Push button, receive server

The easiest way for Rackspace customers to start using Node is via the Rackspace Control Panel. Log into your console at https://mycloud.rackspace.com and select “Deployments” view on the right of the control panel.  The Rackspace Deployment Service is a new offering that makes it easy to automate the launching of your app in the Rackspace cloud. It works great with the StrongLoop Suite by automating an application and resource deployment in a best practice configuration.

To Startup a Rackspace hosted StrongLoop Application, login into your myCloud.rackspace.com control panel and select  ‘Deployments’ on the right side of the Servers bar.

Rackspace-create-deployment

From the Rackspace “Create Deployment” panel insert your deployments name and select your region. Click the “StrongLoop LoopBack” Blueprint.

Rackspace-create-options

Then configure your StrongLoop server deployment options: Site Address, Admin settings and application name.ConfigurationOptions

Select your Deployment machine options.

Infrastructure-Details

Click the “Create Deployment” button to provision your server.

Fortunately the StrongLoop install pack is very lightweight so your newly configured StrongLoop Node server will be ready in a few minutes.  When you see the Server Status “go Green” you know your server is up and waiting for you.

 

Start Server, receive Open Node MBaaS

Now that you’re newly created StrongLoop server is up.  Lets take a look at what you get.

The StrongLoop Suite has three main components:  StrongNode, StrongOps and – most important for this posting – LoopBack.  LoopBack is an open source Mobile API tier.  The rest of this post will show you how to configure your loopback server and connect it to a Native iOS mobile application.

First take note of the public IP address that is presented to you once your server is activated.

We will use this IP address to configure the native mobile adapter allowing the iOS LoopBack SDK to connect to your mobile backend.  Let’s download the iOS example apps from the https://github.com/strongloop-community/loopback-examples-ios Github repo.  The LoopBack examples Repo has sample code to show you how to connect your mobile application to the LoopBack server using the native LoopBack SDK.  You can find additional documentation about LoopBack and the iOS SDK at the StrongLoop docs site docs.strongloop.com .  This article will show you how to connect to the UITableView example, however configuring the MapView and custom remote method sample can easily be configured.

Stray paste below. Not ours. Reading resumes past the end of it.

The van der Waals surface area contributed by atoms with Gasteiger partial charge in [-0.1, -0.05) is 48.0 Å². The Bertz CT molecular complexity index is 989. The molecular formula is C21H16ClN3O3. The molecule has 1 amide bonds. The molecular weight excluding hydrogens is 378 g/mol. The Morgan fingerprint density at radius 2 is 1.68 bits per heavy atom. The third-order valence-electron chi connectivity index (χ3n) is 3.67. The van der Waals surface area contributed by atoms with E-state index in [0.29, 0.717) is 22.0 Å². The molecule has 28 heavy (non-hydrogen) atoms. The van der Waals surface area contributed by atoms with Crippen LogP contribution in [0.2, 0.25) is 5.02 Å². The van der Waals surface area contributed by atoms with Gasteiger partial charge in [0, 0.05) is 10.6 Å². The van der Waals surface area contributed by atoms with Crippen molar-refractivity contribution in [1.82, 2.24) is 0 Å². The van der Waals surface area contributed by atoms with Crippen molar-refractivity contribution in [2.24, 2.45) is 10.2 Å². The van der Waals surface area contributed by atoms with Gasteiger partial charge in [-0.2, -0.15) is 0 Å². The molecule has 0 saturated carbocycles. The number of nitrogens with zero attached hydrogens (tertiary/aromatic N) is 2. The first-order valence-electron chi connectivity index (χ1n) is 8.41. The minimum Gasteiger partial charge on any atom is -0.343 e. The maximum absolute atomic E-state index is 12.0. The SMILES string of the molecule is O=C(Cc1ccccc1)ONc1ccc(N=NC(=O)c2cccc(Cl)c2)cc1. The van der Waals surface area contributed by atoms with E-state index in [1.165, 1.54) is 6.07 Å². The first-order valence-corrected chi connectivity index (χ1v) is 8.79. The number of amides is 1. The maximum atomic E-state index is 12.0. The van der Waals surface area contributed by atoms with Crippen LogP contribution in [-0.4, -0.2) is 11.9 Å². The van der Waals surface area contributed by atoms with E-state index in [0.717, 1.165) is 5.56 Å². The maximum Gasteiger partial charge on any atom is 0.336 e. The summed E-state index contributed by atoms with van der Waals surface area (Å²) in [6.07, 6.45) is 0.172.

iphone-examples-3

Once you have the repository cloned to your iOS development machine.

$git clone git@github.com:strongloop-community/loopback-examples-ios.git

Open the tableview-example.xcodeproj located at ‘loopback-examples-ios/ios-tableview-simple-example/tableview-example.xcodeproj’

The loopback-examples-ios applications has a LoopBack mobile server bundled with the repo ‘/loopback-examples-ios/loopback-nodejs-server’ that can be run on the developers host machine by calling ‘slc run app.js’ from within the server folder.  However, for this demo we will be leveraging our newly-provisioned LoopBack instance on the RackSpace cloud infrastructure.

Verify the Loopback server is running on the rackspace installation and the ‘products’ endpoint is available.  Open a web browser and point it to the LoopBack API explorer that come pre-configured with your LoopBack instance http://HOST-IP-ADDRESS:3000/explorer/.

LoopBack-Explorer-Products-Post

Now that you have your StrongLoop Suite (Strong-Node, Strong-Ops and LoopBack) up and configured in your Rackspace environment, you can simply configure the native iOS application to point to the mobile API.

From within XCode project open the AppDelegate.m file and configure the adapter URL to “http://RACKSPACE_IP_ADDRESS”.

iOS-ConfigureAdapter

Run the Application in the XCode iOS simulator with by Pressing the Run button in the top left or using the hotkey combination (?+R) . From the simulator Click the ‘Inject Data’ button in the top left to insert 3 ‘product’ model instances into the LoopBack server.  Naturally you will see the Records appear on the mobile device, but you can also verify the server content by opening the API Explorer http://localhost:3000/explorer/#!/products/products_find_get_4  to the Get Request and pressing the ‘Try it out’ button.

Screen Shot 2013-09-17 at 7.51.47 AM

Additionally, you can add data to the backend from the API Explorer as well from the ‘POST’ button by inserting the model JSON data { “name”: “Matts Product”, “inventory” : 22 }  in the ‘Value’ field. Pressing Refresh on the mobile client will sync the tableView.

Notice the model definition is dynamic, allowing the mobile developer to dynamically add parameters to the ‘product’ mobile model type; allowing the mobile developer to quickly extend and configure the Mobile Object to fit the applications need.  LoopBack also supports static schema configuration for situations where the model data may be directly bound to a traditional static data stores such as Oracle or MySql.

Take some time and explore the mobile application as well as the LoopBack Node server. You can find more detailed information on how LoopBack handles both static and dynamic model types at http://docs.strongloop.com/loopback/#sanitizing-and-validating-models ,and make and try give the integration a run on Rackspace